Analysis - The power behind the throne in North Korea
SEOUL - Real power in North Korea now probably belongs to a coterie of advisers following the death of Kim Jong-il, not his youngest son, an untested man in his 20s who has been anointed the Great Successor.
These advisers will decide whether North Korea launches military action against South Korea to strengthen the succession around Kim Jong-un -- or seeks a peaceful transition.
Confucian respect for age and the influence of the military means the younger Kim lacks the untrammelled authority of his father or grandfather, North Korean founder Kim Il-Sung.
The most powerful adviser is Jang Song-thaek, 65, brother-in-law of Kim Jong-il.
Jang is a survivor of the bloody tradition of purge and political rehabilitation that kept the two elder Kims in power for more than six decades.
Jang has played a considerable role during Kim Jong-il's illness of managing the succession problem and even the North's relations with the United States and China, said Yang Moo-jin of the University of North Korean Studies.
Jang is in overall charge of the job of making it formal for Kim Jong-un to be the legal and systematic leader by pulling together the party and the military.
Jong-un is Kim Jong-il's third known son and was given official titles only last year. He was hailed by state media this week as the Great Successor to his father, who died on Saturday of a heart attack.
Jang had the full backing of his brother-in-law, who named him to the National Defence Commission in 2009, the supreme leadership council Kim Jong-il led as head of the military state.
That appointment was part of a flurry of moves Kim Jong-il made following a stroke in 2008 which probably brought home the reality that, unlike his father at his death in 1994, he was unprepared for a trusted son to take over.
The commission has been the pinnacle of power in North Korea and which Kim had used to preach his own version of political teaching called Songun, or military first.
The naming of Jang as a vice chairman of the commission effectively catapulted him to the second most powerful position in the country.
It also put him in line to become caretaker leader of the dynastic state in the event Kim was unable to orchestrate a gradual transition of power and the grooming of Jong-un.
Jang, who also holds the humble title of a department chief in the ruling Workers' Party, disappeared from public for two years before returning in 2006, widely believed to have been purged then rehabilitated as part of a power struggle involving backers of Kim's second and third wives.
He is considered a pragmatist who earned Kim Jong-il's trust because of his understanding of domestic politics and economic policy.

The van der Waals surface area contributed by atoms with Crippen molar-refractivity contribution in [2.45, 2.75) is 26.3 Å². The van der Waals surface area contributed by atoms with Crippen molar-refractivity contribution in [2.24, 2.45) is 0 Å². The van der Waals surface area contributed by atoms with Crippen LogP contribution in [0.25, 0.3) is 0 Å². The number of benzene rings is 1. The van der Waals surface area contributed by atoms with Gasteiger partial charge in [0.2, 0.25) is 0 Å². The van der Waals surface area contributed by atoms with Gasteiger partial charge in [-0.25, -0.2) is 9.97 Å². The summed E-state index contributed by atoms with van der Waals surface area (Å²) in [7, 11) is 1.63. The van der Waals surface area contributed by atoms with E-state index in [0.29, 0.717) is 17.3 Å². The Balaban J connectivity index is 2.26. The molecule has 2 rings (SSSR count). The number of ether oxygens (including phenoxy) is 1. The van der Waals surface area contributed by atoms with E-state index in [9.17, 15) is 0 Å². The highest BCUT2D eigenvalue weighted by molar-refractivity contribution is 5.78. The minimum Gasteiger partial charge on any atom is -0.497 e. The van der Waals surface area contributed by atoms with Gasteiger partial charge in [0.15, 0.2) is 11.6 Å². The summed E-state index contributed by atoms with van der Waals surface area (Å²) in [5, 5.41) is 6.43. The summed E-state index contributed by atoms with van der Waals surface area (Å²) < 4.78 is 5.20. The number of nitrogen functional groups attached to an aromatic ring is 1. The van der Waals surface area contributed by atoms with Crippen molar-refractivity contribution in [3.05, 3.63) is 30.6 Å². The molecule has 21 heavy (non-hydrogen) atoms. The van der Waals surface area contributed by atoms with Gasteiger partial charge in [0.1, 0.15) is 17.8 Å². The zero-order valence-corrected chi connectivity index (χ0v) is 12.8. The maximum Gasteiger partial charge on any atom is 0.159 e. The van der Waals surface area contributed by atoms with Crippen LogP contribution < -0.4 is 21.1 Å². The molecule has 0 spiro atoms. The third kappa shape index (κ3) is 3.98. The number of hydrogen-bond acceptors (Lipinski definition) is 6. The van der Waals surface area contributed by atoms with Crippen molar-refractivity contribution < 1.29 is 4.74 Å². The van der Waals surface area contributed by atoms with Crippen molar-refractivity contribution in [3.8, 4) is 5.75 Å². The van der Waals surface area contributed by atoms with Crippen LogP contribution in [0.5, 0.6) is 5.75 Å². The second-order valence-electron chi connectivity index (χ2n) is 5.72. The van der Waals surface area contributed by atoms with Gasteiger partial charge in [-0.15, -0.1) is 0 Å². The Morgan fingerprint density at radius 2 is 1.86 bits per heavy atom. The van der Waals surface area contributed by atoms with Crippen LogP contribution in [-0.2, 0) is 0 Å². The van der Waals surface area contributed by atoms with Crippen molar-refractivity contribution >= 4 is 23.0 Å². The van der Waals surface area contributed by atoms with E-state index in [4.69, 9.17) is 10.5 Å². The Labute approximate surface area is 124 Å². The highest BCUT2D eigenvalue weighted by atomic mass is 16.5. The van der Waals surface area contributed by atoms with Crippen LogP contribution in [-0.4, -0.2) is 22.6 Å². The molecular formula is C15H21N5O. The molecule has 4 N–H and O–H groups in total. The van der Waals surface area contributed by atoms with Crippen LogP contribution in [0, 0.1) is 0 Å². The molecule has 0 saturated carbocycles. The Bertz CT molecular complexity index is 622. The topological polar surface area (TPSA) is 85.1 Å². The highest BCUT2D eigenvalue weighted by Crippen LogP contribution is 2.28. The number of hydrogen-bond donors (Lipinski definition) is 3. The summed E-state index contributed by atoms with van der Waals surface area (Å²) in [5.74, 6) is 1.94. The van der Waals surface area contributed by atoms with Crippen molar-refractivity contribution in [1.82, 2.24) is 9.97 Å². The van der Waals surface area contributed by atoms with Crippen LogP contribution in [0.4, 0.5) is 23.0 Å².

Jang ranked 19th on the list of 232 officials of the funeral committee for Kim, behind his wife and the sister of the dead leader, Kim Kyong-hui. Jong-un heads the group.
As the party's light industry department chief, Kim Kyong-hui, 65, is the link that ties Jang to the ruling family. She had been the person Kim Jong-il had increasingly turned to in recent years for advice and friendship, analysts in Seoul say.
She is also believed to have had a drinking problem, which had kept her sidelined for months at a time.
But she was the most active companion of Kim Jong-il during his frequent field guidance trips, according to the North's state media.
Few observers believe either Jang or his wife will try to push the junior Kim out and grab power for themselves.
That would kindle a power struggle that will get out of control, and they will know better than to do that, said Yang of the University of North Korean Studies.
MILITARY BEHIND YOUNGEST SON
With the military already very powerful, there appears to be little risk of a coup or the kind of regime change seen in the Arab world this year.
Ri Yong-ho, the rising star of the North's military and its chief of staff, is ranked fourth on the list of funeral committee officials, an indication of the power he wields not only in the army but as Kim Jong-il's confidante in domestic politics.
Ri, despite being on good terms with Jang, provides an ideal balance to the power of Kim's brother-in-law.
Jang was loyal but he was very powerful, and that could have been a source of anxiety to some degree (to Kim Jong-il), said Paik Hak-soon, an expert on the North's powerful structure at the Sejong Institute.
The North's power elite is formally a three-pronged structure of the military, the Workers' Party of Korea and the parliament. The National Defence Commission is the state's supreme leadership body, which Kim headed.
The Workers' Party of Korea was also headed by Kim until his death and a general meeting last year was meant to revive its status as the primary source of power.
Parliament is headed by Kim Yong-nam, a loyal but passive figurehead who analysts say poses no threat to the transition.
They also say it is unclear how the individual interests of the elite will work to drive the state through what is the closest thing to a power vacuum it has known.
One thing is clear -- the elite want to survive and know they cannot afford a power struggle.
The North Korean leadership is united, said Andrei Lankov of Kookmin University in Seoul. They understand that they should hang together in order not to be hanged separately.
Jang, his wife Kim and Vice Marshal Ri are expected to make sure Jong-un survives as the third generational leader and that North Korea holds together at least through the centenary of Kim Il-Sung's birth in 2012.
These people make up a crisis management community, said Cho Min of the Korea Institute for National Unification.
They will be ensuring that everyone understands that it is in no one's interest to try to stand up against Kim Jong-un.
(Editing by David Chance, Raju Gopalakrishnan and Dean Yates)